In other news RBR led by Christian Horner are leading the WCC by 49 points after all races completed on 2013 original rubber and should they claim another WCC title it can not be just because of the change in compound for tomorrow.

  24. Quade says:

    Merc has brought some serious looking aero upgrades. Fingers crossed for Lewis.

    Lets hope the tyres suit McLaren too, they’ve been too long in the midfield.

  25. Doug Adams says:

    Lets send them out onto the Nordschleife and really watch these tyres work ;)

  26. Rich C says:

    “With so much to be learned about the new Pirelli tyres it is hard to make predictions before any running has been done in practice.”

    Yes, we *have to know if we can run them backwards and gain any performance.

    We also have to get our story straight (know who to blame) before “it” happens.

  27. Rich C says:

    If they run the fronts on the back do you think Whiting will notice? Do they have to ask permission first?

    1. Mark says:

      Someone correct me if I am wrong.

      The rear tyres are slightly bigger than the front ones.

      Hence swapping front to back will make the rear tyres smaller than the original ones.

      This will mean that the car will run slower.

  28. Clear View says:

    James, I would once again like to let you know just how good your site is. I’m an F1 geek and find in recent years I have made this page my 1st stop then I just flick threw the other pages out there for the more “gossip” stories.
    Thanks souch for this service you provide us with, I did buy your book just before Christmas to help support your cause and as a thank you for the hard work you and your team put in.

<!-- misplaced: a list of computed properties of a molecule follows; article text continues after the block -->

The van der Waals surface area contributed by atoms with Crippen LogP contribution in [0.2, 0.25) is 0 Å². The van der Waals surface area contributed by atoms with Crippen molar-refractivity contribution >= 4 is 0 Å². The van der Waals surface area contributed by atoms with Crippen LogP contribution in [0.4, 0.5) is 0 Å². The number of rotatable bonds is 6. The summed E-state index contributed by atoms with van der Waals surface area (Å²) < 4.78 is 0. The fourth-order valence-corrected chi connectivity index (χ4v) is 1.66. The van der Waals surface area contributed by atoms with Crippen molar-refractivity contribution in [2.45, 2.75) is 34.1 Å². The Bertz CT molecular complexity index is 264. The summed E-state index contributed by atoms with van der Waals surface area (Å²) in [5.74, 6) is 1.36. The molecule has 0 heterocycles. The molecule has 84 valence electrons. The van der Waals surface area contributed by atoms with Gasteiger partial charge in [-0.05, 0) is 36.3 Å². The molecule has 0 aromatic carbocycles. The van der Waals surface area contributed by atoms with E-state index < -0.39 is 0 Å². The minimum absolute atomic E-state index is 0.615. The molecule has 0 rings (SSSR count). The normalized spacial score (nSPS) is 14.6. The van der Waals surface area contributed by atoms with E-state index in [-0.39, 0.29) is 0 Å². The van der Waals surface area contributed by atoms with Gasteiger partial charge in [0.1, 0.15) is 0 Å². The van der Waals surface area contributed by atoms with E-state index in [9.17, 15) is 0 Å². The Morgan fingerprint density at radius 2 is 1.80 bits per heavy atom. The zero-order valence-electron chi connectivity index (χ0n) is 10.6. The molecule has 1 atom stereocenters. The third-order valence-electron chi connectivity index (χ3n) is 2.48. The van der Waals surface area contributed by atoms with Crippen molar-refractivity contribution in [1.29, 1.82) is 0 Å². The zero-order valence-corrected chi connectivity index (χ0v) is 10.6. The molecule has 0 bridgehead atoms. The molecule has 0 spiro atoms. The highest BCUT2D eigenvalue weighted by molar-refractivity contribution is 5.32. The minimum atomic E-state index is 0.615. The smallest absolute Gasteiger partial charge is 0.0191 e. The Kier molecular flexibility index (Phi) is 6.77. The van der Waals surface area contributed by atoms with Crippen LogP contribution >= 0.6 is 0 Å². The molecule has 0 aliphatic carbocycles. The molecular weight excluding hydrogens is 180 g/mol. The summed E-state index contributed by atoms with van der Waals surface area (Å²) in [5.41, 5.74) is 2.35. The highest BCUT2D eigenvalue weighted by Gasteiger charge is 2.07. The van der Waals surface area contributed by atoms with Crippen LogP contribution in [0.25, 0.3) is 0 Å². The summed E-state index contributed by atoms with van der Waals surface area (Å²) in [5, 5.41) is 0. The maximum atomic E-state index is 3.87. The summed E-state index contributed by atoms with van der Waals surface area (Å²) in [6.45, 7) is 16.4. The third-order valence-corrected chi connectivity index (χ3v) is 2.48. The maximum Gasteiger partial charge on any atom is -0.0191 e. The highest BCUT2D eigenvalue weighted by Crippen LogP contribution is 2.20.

I think you have a good balance of articles and don’t show favor to any particular team or driver as some other F1 sites seem to, also you don’t bother with the stupid stuff when say ex-divers make silly comments etc you know what I mean, the nonsense stories.
    Please don’t stop what your doing as I just seems to get better and better also, i very much like the fact all comments are approved by a moderator and very little hate is put up in the comments. I have stopped using some other pages as every story seem to be an excuse for what can only be descibed as idiots, to post love notes or hate messages to their favorite/least favorite driver or team. It’s more like a school playground than an exchange of views by intelligent people with a shared love of everything Formula 1.

    Thanks once again,

    Olie

    1. James Allen says:

      Thanks! Tell your friends

      1. Liam in Sydney says:

        James,

        From another fan of your blog, can I also request that you continue to ensure your site remains ‘gossip free’ in terms of article selection.

        Your fans come here for the facts your stories can give us – and most importantly – your own analysis. You provide us fantastic insider analysis of the teams and clear explanations of the more technical subjects. Simply brilliant website.

        Cheers, Liam.

    2. ozherb says:

      ^^^^^^^^
      This

  29. JohnBt says:

    Hoping Vettel, Alonso, Kimi, Hamilton, Webber and Rosberg be in the hunt for the championship from Nuburgring. Six drivers in the rush will be most welcomed.

    Seems like two seasons in one with the tire problems.

  30. Tornillo Amarillo says:

    Just I realized that before the private test in Spain, the new driver for Merc, Hamilton, got 1 pole, 2 podiums and 2 P5 in race day. Not bad.